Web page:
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RIP Andrew Weatherall – a genuine Time Out legend

RIP Andrew Weatherall – a genuine Time Out legend
Photograph: Graeme Robertson / Guardian / eyevine

Time Out turned 51 last year. I’ve worked here about ten of those years now. After a while, you get used to certain names flowing in and out of the magazine, like a neighbour’s cat cruising charmingly through your garden. They’re in listings, they’re feverishly name checked in interviews, they’re used as sonic references, they’re held up as masters of their craft. This was the case with Andrew Weatherall, who died this week. It was impossible to keep him out of Time Out.

Since he passed away on Monday at Whipps Cross Hospital, many have joyously shared his studio work online and drawn comfort from a body of recorded music that will thankfully last forever: pivotal work with Primal Scream that brought Balearica to Bradford and the rest of the UK, releases as part of Two Lone Swordsmen, The Sabres Of Paradise and The Asphodells, a weight of remixes on his labels Boy’s Own Recordings and Rotters Golf Club.

But a strange thing happens when a great DJ dies. That side of their genius really does all go in an instant, just like that. That magic power to make a room fizzle with excitement, that shamanic ability to bewitch grown humans with nothing but sounds. Gone.

His last London date was on New Year’s Eve, a five-hour set at Hackney Wick’s Mick’s Garage. It’s a lovely venue, but decidedly modest for a man of his immense standing: a founding father of the acid house movement and pretty much every indie fan’s favourite DJ, ever.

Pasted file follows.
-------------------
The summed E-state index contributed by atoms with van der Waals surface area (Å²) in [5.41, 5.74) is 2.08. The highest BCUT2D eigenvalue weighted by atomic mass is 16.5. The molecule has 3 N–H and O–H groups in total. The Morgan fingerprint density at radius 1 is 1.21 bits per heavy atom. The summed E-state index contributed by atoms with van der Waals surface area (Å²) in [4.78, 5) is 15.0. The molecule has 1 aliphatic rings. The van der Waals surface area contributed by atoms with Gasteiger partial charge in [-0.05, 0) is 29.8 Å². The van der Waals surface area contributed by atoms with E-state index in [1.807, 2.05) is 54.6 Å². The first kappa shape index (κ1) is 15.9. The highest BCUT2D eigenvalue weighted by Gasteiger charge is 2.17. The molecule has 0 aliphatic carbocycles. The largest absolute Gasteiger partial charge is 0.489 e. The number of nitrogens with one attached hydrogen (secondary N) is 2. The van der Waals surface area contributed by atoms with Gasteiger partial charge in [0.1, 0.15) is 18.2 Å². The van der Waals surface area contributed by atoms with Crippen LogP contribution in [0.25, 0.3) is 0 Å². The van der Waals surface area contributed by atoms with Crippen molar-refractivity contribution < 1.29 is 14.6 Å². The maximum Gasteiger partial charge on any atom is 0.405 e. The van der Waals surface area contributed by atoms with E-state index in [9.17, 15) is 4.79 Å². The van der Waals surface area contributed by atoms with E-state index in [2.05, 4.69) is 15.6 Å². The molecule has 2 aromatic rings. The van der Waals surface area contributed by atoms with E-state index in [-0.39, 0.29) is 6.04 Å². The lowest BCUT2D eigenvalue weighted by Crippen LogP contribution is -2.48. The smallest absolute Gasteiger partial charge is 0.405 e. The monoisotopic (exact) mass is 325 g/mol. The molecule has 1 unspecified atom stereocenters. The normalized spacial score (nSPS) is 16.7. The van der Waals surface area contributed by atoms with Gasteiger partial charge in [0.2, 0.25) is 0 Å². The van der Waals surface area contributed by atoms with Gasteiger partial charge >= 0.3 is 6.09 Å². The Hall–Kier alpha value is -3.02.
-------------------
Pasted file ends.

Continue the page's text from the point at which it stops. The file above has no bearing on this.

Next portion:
But that was his thing. He very clearly eschewed the life of a superstar DJ and the bland megagigs it entails. He chose to constantly ply his craft in small, intimate places instead. He played the teeny-tiny Horse Meat Disco in December, for example (with fellow DJ Artwork helping on lights, randomly). He was due to play the insanely small Margate Arts Club in April too. Such gigs were oversubscribed beyond belief, but for those lucky attendees, they were able to chat and share passions with their hero in a human way that seems unimaginable with most DJs. 

Having crawled from the fertile ooze of the ’80s rave explosion, Weatherall largely walked away from electronic music in the early 2000s to become a rockabilly nut. But he folded himself back into the scene with A Love from Outer Space – a nomadic party run with Sean Johnston that locked into a permanently slow, narcotic electronic groove and became a genuinely loving community of friends and hypnotised fans. 

It’s been pointed out that, spookily, you can still see the man on Google Street View – walking purposefully up Kingsland Road, looking customarily fantastic in smart brown shoes, wide-legged camel-coloured trousers and tats galore. It’s just one of many beautiful perspectives on Andrew Weatherall – a street-pounding, eye-catching local London legend.

He is survived by his partner, his family and about 7 million children of the acid-house revolution. Rest in peace. 

 Image: Google Maps. 

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